If you asked me last March if I’d be racing another US Nationals I would have said it was very unlikely. I also wouldn’t have predicted that I would be ski coaching.
I guess the way things fell into place I am psyched to be where I am and grateful I’m still getting the chance to race. Last week I earned two second place results at the US Championships. Although I missed two nationals titles by a combined time of less than 5 seconds last week, I am still pleased with the results. It’s actually my best average from all the years past racing at Nationals.
Lasts week’s results were a cool accomplishment considering that I was coaching full-time and racing. I’d be lying to say that I’m not proud to pull this off, and it would not have been even closely possible without the efforts from Josh, Dan, and Eric who are the head coaches at SSWC and SSCV.
I didn’t train at all this summer with skiing in mind. From late March-September I was focused on running, which was derailed by a heel fracture in May. After my heel injury I was stuck to a month on the stair master and road riding. After a month of that, I got to a place where I could uphill run on the treadmill as well as ride my mountain bike again. Mid-September I started rollerskiing, but the boot caused a bit of discomfort so I limited most of my boot time to coaching practice until mid August. My heel is continuing to improve today, and I hope that it will be 100% by next summer’s running races.
This experience has been valuable to me because I’ve learned so much about training. There has always been this idea that training needs to be ‘perfect’ or ‘specific’, but my last nine months have been anything but that. All I have done over that period is train a ton! I love going out on long adventures on the bike, and when I was stuck on the treadmill I did tons of intervals to pass the time. Since starting coaching in early Sept I’ve done lots of training geared for high school kids, which has been a new stimulus, but is rarely the volume of intensity or duration I would preferably do.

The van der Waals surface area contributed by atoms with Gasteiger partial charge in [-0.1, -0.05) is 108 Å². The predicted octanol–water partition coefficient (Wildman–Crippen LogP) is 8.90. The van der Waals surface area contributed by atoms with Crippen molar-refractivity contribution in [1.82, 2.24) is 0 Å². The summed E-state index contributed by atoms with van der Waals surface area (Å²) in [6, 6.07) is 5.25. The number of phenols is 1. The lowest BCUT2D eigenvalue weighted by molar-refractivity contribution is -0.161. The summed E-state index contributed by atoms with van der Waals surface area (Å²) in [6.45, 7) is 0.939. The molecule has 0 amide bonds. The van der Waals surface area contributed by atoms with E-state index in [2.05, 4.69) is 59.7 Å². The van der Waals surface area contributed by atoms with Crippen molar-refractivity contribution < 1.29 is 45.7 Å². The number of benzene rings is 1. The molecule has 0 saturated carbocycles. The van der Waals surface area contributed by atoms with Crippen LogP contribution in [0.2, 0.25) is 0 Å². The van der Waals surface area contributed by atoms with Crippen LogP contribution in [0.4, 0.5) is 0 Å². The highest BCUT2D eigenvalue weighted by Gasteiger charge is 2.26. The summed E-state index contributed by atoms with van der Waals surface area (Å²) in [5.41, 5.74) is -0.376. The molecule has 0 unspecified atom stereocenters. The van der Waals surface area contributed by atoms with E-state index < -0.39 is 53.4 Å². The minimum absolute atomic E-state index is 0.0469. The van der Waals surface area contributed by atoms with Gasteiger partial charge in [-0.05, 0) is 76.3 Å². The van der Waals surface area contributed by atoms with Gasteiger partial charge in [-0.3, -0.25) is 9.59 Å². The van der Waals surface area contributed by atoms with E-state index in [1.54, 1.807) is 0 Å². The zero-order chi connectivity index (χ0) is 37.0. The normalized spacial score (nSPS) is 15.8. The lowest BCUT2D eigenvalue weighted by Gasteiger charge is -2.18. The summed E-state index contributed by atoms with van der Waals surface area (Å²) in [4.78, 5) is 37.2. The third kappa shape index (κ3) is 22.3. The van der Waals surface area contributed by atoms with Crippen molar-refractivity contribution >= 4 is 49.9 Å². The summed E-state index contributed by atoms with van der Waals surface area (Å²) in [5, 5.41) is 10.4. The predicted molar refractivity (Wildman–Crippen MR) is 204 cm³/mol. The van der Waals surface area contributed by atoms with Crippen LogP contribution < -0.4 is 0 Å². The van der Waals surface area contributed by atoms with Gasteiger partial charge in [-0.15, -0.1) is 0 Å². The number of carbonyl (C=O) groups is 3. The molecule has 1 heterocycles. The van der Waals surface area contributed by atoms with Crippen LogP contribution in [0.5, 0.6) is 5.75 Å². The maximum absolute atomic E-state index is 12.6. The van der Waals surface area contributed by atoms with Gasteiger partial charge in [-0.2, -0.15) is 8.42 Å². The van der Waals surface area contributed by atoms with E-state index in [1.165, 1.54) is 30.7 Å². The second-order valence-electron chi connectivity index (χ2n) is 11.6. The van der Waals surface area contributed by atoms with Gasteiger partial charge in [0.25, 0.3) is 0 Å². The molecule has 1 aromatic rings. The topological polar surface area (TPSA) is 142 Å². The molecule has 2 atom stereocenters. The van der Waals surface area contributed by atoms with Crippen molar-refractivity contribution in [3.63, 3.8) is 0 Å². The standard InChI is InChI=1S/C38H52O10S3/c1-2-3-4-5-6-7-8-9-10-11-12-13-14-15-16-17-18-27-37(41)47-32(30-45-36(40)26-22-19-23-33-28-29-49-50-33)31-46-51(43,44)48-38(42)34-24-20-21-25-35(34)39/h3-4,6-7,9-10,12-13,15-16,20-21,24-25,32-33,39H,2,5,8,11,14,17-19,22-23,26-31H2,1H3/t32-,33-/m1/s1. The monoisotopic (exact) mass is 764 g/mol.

I learned that an atypical approach can be successful as long as the work load remains high. I don’t believe there is a perfect algorithm to achieve results. I find this inspiring for both myself and others moving forward, as it’s rare for an athlete to not face some sort of adversity or need to forge their own way forward- whether that be due to injury, illness, financial/time constraints, etc. I am psyched to continue pursuing ski racing as I move forward with my life on a different path. I hope others in the sport are motivated to take a similar approach as they phase into new chapters as well.